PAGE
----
Things have gone decidedly flat for the Great American Beer Festival, which was originally scheduled for June 20 and 21 in Denver. The sponsor, American Homebrewers Assn., announced recently that the two-day affair is being postponed indefinitely because of the group's failure to obtain liquor liability insurance.
The refusal of Colorado-based companies to write policies for the now-derailed domestic beer celebration stems from the debate under way in the Colorado legislature regarding the liability question. A bill is being discussed that would limit the monetary amounts victims could seek in lawsuits stemming from accidents where liquor consumption played a factor. At present, there is no ceiling on damage levels.
Until Colorado's representatives settle the insurance dilemma, policies for liquor liability are generally not being written. Consequently, one of the nation's largest beer festivals remains untapped. In fact, there is a strong likelihood that the event may have seen its last foaming stein. Last year, more than 4,000 paid $10 to sample 94 different beers from 50 U.S. breweries.
The festival was originally designed to eradicate two popular misconceptions about American beers, according to Daniel Bradford, the festival's director.
"We have tried to dispel . . . the myth that all domestic beers taste the same and are inferior to foreign beers. And the second myth (being addressed) is that beer is a beverage that should be (consumed) in quantity," he said.
Apparently, Bradford was much more successful in debunking the former problem than he was with the latter question. One reason the festival might have become an unwanted insurance risk is that Bradford estimates this year's event would have attracted more than 5,000 people to spend as much as four hours sampling more than 100 beers.
Hops at Home--Although beer convention goers have suffered a setback with the festival's cancellation, some consolation can be found with the premiere of a reformulated magazine devoted to home brewing.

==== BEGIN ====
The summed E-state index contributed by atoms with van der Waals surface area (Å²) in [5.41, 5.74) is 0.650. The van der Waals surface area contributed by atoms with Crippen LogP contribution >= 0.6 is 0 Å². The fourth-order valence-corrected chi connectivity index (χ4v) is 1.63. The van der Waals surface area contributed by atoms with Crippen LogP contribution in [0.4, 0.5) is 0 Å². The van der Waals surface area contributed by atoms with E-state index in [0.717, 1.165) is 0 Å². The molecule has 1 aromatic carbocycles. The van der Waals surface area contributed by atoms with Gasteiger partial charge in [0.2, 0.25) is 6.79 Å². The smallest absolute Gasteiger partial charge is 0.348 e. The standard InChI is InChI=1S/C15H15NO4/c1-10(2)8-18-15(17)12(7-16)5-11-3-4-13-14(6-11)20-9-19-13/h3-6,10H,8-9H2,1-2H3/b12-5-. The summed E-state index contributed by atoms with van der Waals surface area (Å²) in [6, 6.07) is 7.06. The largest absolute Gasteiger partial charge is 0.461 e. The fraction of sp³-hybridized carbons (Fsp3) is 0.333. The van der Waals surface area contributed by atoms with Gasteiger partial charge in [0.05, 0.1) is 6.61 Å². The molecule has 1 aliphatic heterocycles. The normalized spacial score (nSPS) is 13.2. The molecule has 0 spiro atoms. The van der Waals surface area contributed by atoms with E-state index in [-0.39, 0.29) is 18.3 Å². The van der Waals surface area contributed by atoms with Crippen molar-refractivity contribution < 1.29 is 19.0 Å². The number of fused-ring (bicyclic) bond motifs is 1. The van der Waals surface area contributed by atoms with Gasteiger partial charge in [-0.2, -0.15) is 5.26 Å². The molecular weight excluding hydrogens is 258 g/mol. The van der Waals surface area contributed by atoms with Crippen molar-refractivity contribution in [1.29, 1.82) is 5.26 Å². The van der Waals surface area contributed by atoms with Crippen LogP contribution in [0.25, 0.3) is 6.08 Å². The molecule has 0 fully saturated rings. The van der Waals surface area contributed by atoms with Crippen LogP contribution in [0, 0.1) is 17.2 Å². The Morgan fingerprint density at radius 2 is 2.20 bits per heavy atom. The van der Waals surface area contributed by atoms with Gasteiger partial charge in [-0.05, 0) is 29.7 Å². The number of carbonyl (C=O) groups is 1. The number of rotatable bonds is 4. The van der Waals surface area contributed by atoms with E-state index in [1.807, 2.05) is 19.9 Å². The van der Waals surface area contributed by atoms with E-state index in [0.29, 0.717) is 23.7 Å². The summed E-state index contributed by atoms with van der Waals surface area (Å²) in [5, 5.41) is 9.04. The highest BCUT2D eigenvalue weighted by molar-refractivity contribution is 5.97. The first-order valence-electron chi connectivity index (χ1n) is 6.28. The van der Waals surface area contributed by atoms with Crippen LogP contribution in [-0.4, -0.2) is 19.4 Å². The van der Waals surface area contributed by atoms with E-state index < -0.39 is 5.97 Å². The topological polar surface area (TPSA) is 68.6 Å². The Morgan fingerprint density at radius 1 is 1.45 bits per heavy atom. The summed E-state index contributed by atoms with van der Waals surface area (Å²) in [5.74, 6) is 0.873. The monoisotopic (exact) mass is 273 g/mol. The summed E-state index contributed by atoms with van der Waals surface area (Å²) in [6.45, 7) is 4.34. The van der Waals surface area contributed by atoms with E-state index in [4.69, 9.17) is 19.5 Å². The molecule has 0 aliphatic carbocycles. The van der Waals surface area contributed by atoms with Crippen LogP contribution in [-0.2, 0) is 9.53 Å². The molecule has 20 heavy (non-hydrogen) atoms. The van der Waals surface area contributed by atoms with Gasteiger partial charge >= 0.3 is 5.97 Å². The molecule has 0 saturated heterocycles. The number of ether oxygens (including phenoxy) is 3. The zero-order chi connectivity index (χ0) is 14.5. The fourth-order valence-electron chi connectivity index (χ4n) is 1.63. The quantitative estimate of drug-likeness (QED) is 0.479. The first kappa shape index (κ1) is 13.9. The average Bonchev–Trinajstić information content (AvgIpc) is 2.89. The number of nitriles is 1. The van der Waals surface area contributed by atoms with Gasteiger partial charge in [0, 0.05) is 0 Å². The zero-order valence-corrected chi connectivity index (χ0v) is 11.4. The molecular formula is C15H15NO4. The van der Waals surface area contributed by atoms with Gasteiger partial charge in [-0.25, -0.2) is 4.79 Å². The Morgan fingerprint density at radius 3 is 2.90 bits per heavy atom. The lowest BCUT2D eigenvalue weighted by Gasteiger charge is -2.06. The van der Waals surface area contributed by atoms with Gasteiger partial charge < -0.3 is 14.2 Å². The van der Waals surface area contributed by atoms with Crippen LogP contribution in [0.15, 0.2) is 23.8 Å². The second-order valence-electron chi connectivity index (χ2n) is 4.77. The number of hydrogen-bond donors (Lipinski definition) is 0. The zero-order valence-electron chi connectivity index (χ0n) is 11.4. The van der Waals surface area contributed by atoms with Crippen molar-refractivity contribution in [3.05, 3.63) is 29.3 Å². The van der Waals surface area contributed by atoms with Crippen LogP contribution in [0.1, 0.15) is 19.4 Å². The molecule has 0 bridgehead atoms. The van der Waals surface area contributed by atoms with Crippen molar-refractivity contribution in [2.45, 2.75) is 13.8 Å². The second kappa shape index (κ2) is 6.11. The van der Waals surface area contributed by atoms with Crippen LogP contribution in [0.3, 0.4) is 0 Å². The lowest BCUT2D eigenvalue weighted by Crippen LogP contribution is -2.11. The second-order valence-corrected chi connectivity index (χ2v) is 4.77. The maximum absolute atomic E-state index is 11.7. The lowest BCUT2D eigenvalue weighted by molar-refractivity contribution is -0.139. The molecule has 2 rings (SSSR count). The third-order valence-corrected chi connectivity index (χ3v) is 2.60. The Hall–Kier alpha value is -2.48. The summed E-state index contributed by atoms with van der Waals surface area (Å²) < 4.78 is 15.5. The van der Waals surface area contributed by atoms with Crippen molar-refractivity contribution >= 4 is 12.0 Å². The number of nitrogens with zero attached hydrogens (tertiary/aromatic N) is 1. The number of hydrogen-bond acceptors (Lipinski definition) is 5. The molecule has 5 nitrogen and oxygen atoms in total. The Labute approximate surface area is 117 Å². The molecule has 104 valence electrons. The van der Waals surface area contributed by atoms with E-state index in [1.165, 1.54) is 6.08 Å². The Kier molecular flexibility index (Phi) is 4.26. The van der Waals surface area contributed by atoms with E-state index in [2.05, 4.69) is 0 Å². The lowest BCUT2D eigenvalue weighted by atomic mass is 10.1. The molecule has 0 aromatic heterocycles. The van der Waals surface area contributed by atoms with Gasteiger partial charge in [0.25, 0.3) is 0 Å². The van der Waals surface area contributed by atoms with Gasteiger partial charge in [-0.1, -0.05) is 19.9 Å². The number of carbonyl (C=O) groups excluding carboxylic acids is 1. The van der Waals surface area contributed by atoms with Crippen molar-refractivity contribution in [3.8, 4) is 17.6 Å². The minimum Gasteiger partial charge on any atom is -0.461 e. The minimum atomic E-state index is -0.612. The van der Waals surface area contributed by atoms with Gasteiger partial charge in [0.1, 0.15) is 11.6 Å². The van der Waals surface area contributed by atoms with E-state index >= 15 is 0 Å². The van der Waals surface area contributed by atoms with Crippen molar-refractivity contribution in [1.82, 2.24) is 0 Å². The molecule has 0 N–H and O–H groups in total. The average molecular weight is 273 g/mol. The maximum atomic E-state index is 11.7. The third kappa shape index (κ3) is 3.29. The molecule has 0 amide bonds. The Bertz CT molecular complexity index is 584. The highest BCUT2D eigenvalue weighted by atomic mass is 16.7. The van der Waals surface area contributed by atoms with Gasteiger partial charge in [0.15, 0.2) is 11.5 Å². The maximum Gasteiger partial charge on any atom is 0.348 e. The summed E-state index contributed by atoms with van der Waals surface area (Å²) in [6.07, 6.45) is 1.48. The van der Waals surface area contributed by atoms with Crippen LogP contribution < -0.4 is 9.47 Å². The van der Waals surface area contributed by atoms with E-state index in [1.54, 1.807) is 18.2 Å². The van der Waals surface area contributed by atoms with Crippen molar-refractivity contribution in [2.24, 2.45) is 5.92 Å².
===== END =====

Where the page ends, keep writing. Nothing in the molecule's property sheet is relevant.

The debut issue of Amateur Brewer, which arrived recently, is a 40-page quarterly devoted to the nuances of making, enjoying or collecting ales, porters and stouts.
The publisher, Bill Owens of Hayward, Calif., also owns one of this state's few brew pubs--a specially licensed firm which can operate a small brewery, but must restrict sales only to on-premise transactions.
The topics covered in the spring issue include the effect of carbonation on beer flavor, deciding whether to abstain from drinking alcoholic beverages and how to order videotapes on beer making.
Possibly as a nod toward the liability question, Amateur Brewer's table of contents offers a disclaimer in fine print: "The magazine takes a responsible position when discussing the drinking of alcoholic beverages."
However, one of the spring issue's feature stories discusses, in detail, the author enjoying several bottles of beer while behind the wheel of a "white Dodge" in search of an obscure Texas brewery.
Keeping Nuts Sober--Little known to the general public is that growers and processors have a difficult time keeping peanuts from spoiling. The damage occurs when the nuts are exposed for any length of time to either severe cold or heat before being roasted.
The temperature fluctuations initiate a form of fermentation that creates unacceptable alcohol levels and produces what the industry calls, a "drunk peanut."
The problem can become significant. For instance, as much as 6% of this year's crop in North Carolina, one of the nation's four largest peanut growing states, had an unacceptable alcohol content.
In a move that it hopes will improve the quality of the nation's nuts, the U.S. Department of Agriculture announced that it has developed a testing procedure which will quickly signal when peanut's alcohol levels become unacceptable--an invention the agency's announcement refers to as the legumes' equivalent of the breath tests given to suspected drunk drivers.
Before the latest innovation, taste tests were the only way of detecting drunk peanuts, which are distinctly bitter in flavor. Until the USDA procedure becomes common throughout the industry, those peanuts found to have the undesirable taste will be diverted into peanut oil production.
Pricey Thirst Quenchers--Southern California consumers can expect soft drink prices to rise steadily between now and the summer months with the average price per 12-ounce, six-pack reaching as high as $2.29, according to an industry newsletter.
The prediction is based on the absence of new price wars between the major soft drink competitors, Coca-Cola and Pepsi-Cola, during the next several weeks, Beverage Hotline, a Los Angeles-based publication, states in a recent issue.
A seven-month comparison of soft drink prices at several large area supermarket chains was used to prepare the forecast.
"There is a move afoot to let prices rise quietly in the food store segment of the soda pop market," Beverage Hotline reports.